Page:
Sorting out where Julian stands in the Lennon family firmament as he enters his sixth decade is as puzzling a prospect as ever. Just as friendly relations among the surviving ex-Beatles always seemed to be in an on-again, off-again mode, the same holds true for many of the Fab Four's children and past or present spouses and in-laws. The recurring rifts between Julian and his mum Cynthia Lennon on one side, and Yoko Ono and Sean Lennon on the other, represent one of the most intriguing divides of all.
In 2010, at least some of the polluted water seemed to be under the bridge, when Julian opened a photo exhibition and, at the opening night, four people posed for a photo-op that most Beatles fans thought would never happen: brothers Julian and Sean with their mothers Cynthia Lennon and Yoko Ono. Hell, it seemed, had frozen over.
At that point three years ago, reconciliation seemed to be in the air. Julian seemed to be sorry that he had publicly expressed his disdain for how Yoko had handled things over the years. "I think the key point to all of this for me at least has been Sean," he said at the time. "If I hurt Sean’s mother, then I hurt Sean.”
But a year after that, in November 2011, Julian felt pushed to the breaking point again by being excluded from some gala Fab Four occasions, and used his Facebook page to post his disappointment: "Wow... Snubbed at Macca’s wedding, snubbed at the anniversary of LOVE in Vegas! Snubbed at Macca’s wedding reception in NYC... Snubbed at George Harrison’s film premiere... What have I done to be ignored in such a way? I was not invited to ANY of these events... I thought we had a relationship ... Obviously not... Gimme some truth... Maybe now it’s time to tell the Truth... I & My Mother will NOT be eradicated from history... How dare they."
Shortly after posting that, the ellipses-loving singer deleted that bitter message and substituted a more resigned-sounding post: "Rising above... Always have, always will... And better for it... I luv you Mum... Thank you."
Still, the message about Lennon family relations was clear: To paraphrase his biggest hit, it may not only be much too late for goodbyes, but much too late for good vibes.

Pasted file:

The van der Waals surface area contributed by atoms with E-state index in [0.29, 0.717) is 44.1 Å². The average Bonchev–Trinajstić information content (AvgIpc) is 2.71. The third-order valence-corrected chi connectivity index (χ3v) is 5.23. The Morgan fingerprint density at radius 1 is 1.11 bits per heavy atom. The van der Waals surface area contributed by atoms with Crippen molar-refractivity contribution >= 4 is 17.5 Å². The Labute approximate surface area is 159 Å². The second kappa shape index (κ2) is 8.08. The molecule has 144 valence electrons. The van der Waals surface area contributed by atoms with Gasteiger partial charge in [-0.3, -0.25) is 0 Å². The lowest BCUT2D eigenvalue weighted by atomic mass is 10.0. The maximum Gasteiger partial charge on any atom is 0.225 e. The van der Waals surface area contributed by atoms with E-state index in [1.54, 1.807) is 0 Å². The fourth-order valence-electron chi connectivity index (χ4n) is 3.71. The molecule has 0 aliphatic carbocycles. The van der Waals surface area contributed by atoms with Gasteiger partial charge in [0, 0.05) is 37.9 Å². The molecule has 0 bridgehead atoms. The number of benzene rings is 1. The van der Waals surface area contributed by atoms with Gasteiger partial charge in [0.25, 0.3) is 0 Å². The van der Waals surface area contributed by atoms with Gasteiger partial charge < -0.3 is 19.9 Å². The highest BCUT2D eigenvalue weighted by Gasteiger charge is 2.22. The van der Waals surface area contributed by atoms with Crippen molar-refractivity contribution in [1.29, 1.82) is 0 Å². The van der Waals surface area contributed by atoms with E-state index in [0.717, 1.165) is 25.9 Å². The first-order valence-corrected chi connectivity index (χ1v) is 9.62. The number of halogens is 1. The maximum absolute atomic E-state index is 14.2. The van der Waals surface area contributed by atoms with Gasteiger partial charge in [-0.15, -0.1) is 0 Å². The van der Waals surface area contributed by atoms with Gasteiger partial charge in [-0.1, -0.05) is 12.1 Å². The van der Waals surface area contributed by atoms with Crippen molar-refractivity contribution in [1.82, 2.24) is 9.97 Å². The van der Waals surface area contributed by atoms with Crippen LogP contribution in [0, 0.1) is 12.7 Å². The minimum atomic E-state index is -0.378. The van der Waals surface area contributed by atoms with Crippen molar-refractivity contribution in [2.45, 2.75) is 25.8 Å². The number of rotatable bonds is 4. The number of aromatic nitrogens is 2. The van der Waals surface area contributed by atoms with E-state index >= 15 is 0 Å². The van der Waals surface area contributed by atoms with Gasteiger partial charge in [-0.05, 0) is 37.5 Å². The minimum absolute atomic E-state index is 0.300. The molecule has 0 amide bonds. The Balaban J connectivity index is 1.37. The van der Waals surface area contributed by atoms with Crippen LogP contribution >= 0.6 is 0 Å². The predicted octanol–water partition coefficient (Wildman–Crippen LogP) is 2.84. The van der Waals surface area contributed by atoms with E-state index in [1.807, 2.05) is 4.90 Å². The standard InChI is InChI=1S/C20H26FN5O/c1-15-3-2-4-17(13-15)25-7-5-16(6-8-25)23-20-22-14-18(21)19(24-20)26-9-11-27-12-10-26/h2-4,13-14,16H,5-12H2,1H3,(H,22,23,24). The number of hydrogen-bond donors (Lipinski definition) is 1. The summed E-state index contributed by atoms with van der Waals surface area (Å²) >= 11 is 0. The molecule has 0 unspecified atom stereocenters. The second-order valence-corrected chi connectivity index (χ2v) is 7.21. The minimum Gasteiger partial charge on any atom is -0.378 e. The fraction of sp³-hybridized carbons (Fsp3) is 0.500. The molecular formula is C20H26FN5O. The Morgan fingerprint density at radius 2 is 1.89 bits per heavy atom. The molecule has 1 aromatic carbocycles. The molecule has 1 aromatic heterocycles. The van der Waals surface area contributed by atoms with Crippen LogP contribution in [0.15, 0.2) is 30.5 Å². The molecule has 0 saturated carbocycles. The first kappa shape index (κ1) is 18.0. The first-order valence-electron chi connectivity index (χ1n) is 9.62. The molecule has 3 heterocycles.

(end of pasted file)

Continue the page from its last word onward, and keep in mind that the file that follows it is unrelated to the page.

As for his occasional bursts of public combativeness, he added, “I think I could handle things a little more delicately but I also don’t want to candy coat things. I don’t want to fight with anybody but there are some things I have to stand up for. That comes from Dad and it comes from Mum. She is not going to take any s--- from anybody, especially given what’s she’s been through in her life.”
Julian may have felt particularly vulnerable in 2011. It was then that he released his first album in eight years, Everything Changes, which was met with mixed reviews and generated no hit singles. The album wasn't even released in America, but there is a plan to remedy that situation. Lennon entered the studio again last summer to record some additional tracks for the album with the idea of giving it a full international release for the first time as well as reissuing it in Europe.
One of those new tracks, "Someday," featuring Steven Tyler on backing vocals, is coming out via iTunes on April 8 to commemorate Julian's 50th birthday. (This follows Lennon being invited to sing backup on the opening track of Aerosmith's album last year.)
In recent years, he's focused on photography, and had another exhibit open this year at L.A.'s Sunset Marquis Hotel.
“I think it does help that Dad was never a photographer so I am judged by the work alone,” he told the Express last spring. "The fact that the photographs were taken seriously gave me goosebumps." He acknowledged the difficulty of seeing his popularity as a recording artist wane. "Yes, I have had a few knock-backs. Too many to mention. Pulling myself back up on the horse, time and time again, over many years, has been tough...I have been close to quitting on numerous occasions, especially when after the release of an album the comparisons begin without people having even listened to it."
Some Beatles fans have been vocal in saying that Julian's interests would be better served by keeping quiet about his intermittent feuds with Yoko. But few would suggest that he hasn't had a right to grievances about the way he was treated by his father in the two decades when they both walked the earth...or afterward, since he was left out of his father's will. It's a chip that any sane disenfranchised son would have carried on his shoulder.